Finally, Cuban women in the boxing ring

With a strong right hand to the face of the opponent, Elianni Garcia Polledo on Saturday won the first match of the national women’s boxing in the crazy games of Cuba.

“It is a historic event for Cuban boxing,” one of the judges said very loudly when he announced the “unanimous” decision of Garcia, from the province of Havana, over Reynabell Grant, from Guantanamo. Both 27

Dressed in red and shorts, Garcías tirelessly delivered strong blows with both hands that hit his opponent several times in the face, shoulders and abdomen.

That is, until a decisive blow, the third time on each side, leaving Dona the descending count, and finally decided to fight.

It was the beginning of the first official development of women in boxing, which many women and authorities of this sport were waiting for in Cuba, an island that boasts 80 world boxing titles and 41 Olympic gold medals in boxing, including the legendary Teofilo Stevenson.

Finally, the Cuban sports authorities gave the green light for women on December 5.

“This is a moment that we have been preparing for several years,” Alberto Puig de la Barca, president of the Cuban Boxing Federation, told AFP.

In the end there will be 12 women, two for each division, which will be the preselection team for the Central American Games in San Salvador, August 2023 and other international events.

“She (García) was just working hard, looking to shorten the distance,” Raul Fernandez, 55, one of her teachers, told AFP at the end of the fight.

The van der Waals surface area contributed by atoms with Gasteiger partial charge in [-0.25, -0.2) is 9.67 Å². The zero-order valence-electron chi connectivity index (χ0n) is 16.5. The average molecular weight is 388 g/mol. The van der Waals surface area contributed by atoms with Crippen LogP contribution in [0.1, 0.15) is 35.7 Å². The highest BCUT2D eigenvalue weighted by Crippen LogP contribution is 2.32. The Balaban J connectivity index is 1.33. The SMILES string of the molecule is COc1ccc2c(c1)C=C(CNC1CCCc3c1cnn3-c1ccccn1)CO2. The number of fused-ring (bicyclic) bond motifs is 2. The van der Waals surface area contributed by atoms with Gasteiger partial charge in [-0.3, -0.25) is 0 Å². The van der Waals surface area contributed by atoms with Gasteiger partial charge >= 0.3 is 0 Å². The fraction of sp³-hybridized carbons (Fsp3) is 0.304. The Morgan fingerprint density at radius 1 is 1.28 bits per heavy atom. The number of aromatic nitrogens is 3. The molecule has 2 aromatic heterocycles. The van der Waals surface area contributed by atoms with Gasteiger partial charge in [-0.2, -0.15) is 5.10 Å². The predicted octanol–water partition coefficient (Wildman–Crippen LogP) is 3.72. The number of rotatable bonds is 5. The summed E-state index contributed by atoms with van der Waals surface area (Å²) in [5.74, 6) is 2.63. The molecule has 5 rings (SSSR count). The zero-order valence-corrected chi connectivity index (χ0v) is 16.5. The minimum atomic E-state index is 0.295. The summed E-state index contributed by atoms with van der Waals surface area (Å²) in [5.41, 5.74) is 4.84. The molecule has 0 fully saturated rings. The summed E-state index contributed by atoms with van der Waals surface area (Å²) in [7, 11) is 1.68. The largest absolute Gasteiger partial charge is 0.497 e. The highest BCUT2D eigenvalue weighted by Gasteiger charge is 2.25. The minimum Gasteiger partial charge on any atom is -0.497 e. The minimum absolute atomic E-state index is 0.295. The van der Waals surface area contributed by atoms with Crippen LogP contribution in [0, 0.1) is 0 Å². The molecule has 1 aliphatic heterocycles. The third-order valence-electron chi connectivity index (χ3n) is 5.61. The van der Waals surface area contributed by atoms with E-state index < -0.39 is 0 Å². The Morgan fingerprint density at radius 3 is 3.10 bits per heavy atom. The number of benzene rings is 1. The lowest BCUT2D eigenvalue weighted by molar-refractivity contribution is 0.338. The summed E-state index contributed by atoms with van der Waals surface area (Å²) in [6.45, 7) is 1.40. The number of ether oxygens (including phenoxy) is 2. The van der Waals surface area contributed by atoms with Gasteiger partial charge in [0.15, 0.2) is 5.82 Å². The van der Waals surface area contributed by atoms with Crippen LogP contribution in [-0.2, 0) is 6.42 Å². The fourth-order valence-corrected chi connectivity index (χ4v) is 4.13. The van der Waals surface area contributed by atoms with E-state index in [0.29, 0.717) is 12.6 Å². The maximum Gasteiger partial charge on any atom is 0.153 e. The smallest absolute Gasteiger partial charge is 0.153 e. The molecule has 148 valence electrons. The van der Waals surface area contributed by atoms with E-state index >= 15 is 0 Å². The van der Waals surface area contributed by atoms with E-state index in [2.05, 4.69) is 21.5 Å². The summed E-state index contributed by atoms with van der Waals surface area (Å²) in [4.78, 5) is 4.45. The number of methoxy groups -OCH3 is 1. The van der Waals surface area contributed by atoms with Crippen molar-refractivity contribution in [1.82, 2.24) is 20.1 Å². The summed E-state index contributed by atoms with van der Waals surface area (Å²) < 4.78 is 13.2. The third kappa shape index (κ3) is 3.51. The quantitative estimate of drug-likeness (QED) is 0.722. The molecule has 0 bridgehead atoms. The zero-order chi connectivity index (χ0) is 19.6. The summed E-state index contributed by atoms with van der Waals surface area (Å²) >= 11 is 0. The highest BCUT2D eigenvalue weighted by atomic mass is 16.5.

Garcia, who says she came from boxing, now looks to be the best in boxing.

– ‘Bitter’ –

“I have a bitter feeling that I cannot express in Cuba,” Namibian Flores told AFP. At 46, this age is older than six years in this sport.

But it can be there outside the ring: “Now I’m the only trainer and one of the first girls that has been training since 2006,” she says.

70 years old and now retired, Nardo Mestre could not miss this moment.

She was an educator of Flowers and many other girls for almost 30 years, when she remembers that Alcides Sagarra, the father of the Cuban Boxing School, came one afternoon suggesting the need to train women.

So, “I never approved. Now I have the authority and I have already retired, but I am proud that the five girls I trained here today,” he told AFP.

Cuba has had female representation in all sports, including weight lifting and wrestling, since 2006, but the last bastion of “sports machismo” has long been insurmountable: putting women in the box.

Women’s boxing is currently practiced in 187 of the 202 member countries of the International Boxing Association (IBA).

Women made their debut at the Olympic Games in London 2012 with their triple division.

It has yet to be decided if Cuba could be represented by its women in the next Boxing World Cup in Tashkent, the capital of Uzbekistan, next May.


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